I wasn’t enthusiastic about earphones before this review; I’m usually more into speakers or headphones when it came to audio – then along came the a-JAYS One. For all my life, I have always stuck with the earphones that came with my devices and the cheap generic ones, but after listening to music with this, going back is a huge pain in the ear.
The a-Jays One has been around for quite some time now. We even have coverage of it already which can be found here. Today, we give it the full review treatment, so read on.
Design & Construction
Design starts with the packaging of this beauty, and it’s surely love at first sight. It’s solid and it looks really classy so we guess it’s okay to bring it around (if that makes sense) or display it somewhere in your place. Inside, you’ll find some labels, the user manual, the earphones and some sleeves.
The earphones themselves come in a matte black color too, just like the packaging. The color is really plain to be honest and it lacks contrast, but that’s okay as it does a good job in blending in with the environment. Aside from the gold audio jack and the labels, everything else from top to bottom is flat black.
Speaking of flat, the flat cable looks awesome and it does what it is supposed to do. In all the days of our usage, never had we experienced a time where the a-JAYS One tangled in our bag and in our pocket that we spent minutes trying to untangle it. It’s awesome.
Another thing I hate about the usual generic earphones is how connections get loose near the end of the plug through time. With an L-shaped plug, that problem can be eradicated; I no longer worry about bending the cables in tight situations.
Usability & Sound Performance
Let’s get to the intangibles.
The experience starts when you place the JAYS inside your ear. Compared to my usual earphones, it doesn’t really feel anything special in this regard. It’s comfortable but it’s nothing groundbreaking. However, when the cables rub against objects with excessive movement, it also creates a stethoscope effect like the t-JAYS One, which can be quite annoying.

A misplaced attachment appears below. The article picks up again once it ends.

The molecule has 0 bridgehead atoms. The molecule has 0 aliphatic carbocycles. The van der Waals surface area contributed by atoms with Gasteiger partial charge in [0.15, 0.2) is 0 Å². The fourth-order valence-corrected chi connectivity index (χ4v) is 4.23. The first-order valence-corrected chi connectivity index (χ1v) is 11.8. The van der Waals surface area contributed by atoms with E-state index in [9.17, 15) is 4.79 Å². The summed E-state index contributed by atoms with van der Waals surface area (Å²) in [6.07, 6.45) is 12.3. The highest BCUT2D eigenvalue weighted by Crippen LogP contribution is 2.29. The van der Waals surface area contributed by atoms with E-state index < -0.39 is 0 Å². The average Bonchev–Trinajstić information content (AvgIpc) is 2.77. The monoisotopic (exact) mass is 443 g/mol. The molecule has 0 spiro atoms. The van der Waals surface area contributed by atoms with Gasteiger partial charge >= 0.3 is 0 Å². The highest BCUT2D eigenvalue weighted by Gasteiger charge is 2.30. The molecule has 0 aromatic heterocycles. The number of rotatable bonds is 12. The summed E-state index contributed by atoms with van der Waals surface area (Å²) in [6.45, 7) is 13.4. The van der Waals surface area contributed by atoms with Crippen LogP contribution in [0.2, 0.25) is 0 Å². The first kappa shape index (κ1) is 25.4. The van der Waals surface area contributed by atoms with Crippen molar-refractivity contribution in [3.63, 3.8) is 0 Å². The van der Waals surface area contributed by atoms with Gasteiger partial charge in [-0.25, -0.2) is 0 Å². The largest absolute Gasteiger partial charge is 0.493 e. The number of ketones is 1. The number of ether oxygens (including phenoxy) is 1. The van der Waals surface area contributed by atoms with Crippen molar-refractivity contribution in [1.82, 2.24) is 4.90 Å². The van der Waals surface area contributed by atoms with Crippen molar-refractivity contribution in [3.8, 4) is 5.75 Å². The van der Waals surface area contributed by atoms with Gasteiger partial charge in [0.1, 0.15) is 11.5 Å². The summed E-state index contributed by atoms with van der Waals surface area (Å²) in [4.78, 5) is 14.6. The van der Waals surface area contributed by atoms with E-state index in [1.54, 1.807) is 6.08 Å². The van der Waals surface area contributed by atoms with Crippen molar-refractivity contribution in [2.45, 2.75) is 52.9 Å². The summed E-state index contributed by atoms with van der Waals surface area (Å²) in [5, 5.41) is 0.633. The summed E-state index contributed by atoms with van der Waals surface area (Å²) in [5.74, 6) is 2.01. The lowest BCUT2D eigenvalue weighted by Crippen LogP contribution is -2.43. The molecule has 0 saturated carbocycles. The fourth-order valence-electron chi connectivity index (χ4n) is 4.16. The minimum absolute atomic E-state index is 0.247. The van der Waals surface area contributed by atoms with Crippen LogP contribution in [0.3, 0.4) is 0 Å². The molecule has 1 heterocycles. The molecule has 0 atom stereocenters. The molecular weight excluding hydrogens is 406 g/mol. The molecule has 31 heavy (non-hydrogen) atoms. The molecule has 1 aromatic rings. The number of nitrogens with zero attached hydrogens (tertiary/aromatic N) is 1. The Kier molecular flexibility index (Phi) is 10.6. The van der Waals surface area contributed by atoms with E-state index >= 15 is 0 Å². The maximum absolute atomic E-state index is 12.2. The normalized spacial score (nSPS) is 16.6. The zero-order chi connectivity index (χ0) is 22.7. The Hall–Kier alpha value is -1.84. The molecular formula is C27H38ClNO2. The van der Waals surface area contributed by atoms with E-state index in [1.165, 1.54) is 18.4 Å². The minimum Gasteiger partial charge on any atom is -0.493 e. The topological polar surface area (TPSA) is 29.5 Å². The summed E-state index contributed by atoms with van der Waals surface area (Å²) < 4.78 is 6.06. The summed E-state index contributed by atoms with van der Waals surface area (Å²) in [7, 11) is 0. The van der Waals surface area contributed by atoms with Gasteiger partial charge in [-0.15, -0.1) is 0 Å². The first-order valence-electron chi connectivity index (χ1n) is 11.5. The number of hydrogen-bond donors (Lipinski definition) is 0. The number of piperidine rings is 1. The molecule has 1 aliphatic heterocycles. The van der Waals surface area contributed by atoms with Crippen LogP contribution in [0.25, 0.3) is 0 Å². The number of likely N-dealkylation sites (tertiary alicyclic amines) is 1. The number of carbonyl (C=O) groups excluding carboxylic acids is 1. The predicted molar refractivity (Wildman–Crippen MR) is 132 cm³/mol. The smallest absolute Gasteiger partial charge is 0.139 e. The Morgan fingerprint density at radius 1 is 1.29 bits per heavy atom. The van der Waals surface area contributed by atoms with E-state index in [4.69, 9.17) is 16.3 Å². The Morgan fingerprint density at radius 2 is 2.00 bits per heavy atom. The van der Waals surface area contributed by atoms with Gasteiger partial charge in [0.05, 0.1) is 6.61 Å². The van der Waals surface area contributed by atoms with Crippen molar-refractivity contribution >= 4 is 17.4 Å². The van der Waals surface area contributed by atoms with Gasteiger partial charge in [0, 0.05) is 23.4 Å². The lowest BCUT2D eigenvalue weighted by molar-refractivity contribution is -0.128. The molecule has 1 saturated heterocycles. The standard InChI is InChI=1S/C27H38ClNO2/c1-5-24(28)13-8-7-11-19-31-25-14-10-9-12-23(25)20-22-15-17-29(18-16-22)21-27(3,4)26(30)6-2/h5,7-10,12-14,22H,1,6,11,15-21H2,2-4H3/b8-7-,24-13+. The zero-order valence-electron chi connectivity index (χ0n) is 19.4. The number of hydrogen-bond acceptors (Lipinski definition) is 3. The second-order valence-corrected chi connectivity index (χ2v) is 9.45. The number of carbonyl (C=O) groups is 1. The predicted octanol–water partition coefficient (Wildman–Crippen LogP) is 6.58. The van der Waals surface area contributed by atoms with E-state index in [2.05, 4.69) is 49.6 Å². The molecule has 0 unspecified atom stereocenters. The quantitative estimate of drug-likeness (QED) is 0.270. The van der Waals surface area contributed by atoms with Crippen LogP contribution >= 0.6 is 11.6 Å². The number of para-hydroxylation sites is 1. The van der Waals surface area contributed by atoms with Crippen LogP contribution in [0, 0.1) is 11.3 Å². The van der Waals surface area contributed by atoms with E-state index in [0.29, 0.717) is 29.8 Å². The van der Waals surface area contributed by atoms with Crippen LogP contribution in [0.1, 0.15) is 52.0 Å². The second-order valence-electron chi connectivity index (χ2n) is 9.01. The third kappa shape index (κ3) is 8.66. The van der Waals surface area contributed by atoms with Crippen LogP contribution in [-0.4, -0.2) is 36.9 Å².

Here’s the best part – the audio quality. Jays markets the a-JAYS One as a bass-centered device, and we can’t really argue with that. When I listen to Fall Out Boy’s Save Rock & Roll (which packs lots of bass for me by the way) on my old earphones, it was decent, but when I switched on the the One, it felt whole and I feel like my audio experience was somehow completed. I switched back to my old earphones once again and I noticed the gaps; it cannot be unheard.
Apart from the deep and thick music, each element feels distinct and, at the same time, harmonizing. I can finally put my attention on certain musical instruments and isolate them in my head – the drum patterns, the guitar leads, the bass riffs and etc. – and they all sound great both individually and together.
The highs and the mids on the a-JAYS One does not feel as highlighted as the bass, but that doesn’t mean that it’s bad. It’s actually really good, and if we were to describe it, we’d call it ‘polished’. Messing around with your device’s equalizer can attest to that, and even if you put the high and the mid frequencies louder, the music won’t sound bad.
a-Jays One specifications:
8.6 mm Dynamic Speaker
Sensitivity: 95dB @ 1kHz
Impedance: 16 Ohm @ 1kHz
Frequency Response: 20Hz – 18,000 Hz
18.3 x 11.8 x 13.8 mm
Width 5mm / Thickness 1.2mm
L-shaped audio jack
For the price of Php1,799, I’d buy one mainly because I no longer want to stay with earphones that tangle like a puzzle, wear off easily through time and produce mediocre music. It’s not perfect as the cost can’t justify it for everyone and it has the stethoscope effect, but it’s just one of those days when I can correctly say “once you go black, you can never go back.”
What we liked about it:
- Flat tangle-free cable
- L-shaped plug
- Awesome packaging
- Deep & thick bass
- Solid & polished audio quality all around
What we didn’t like about it:
- Stethoscope effect
- No carrying pouch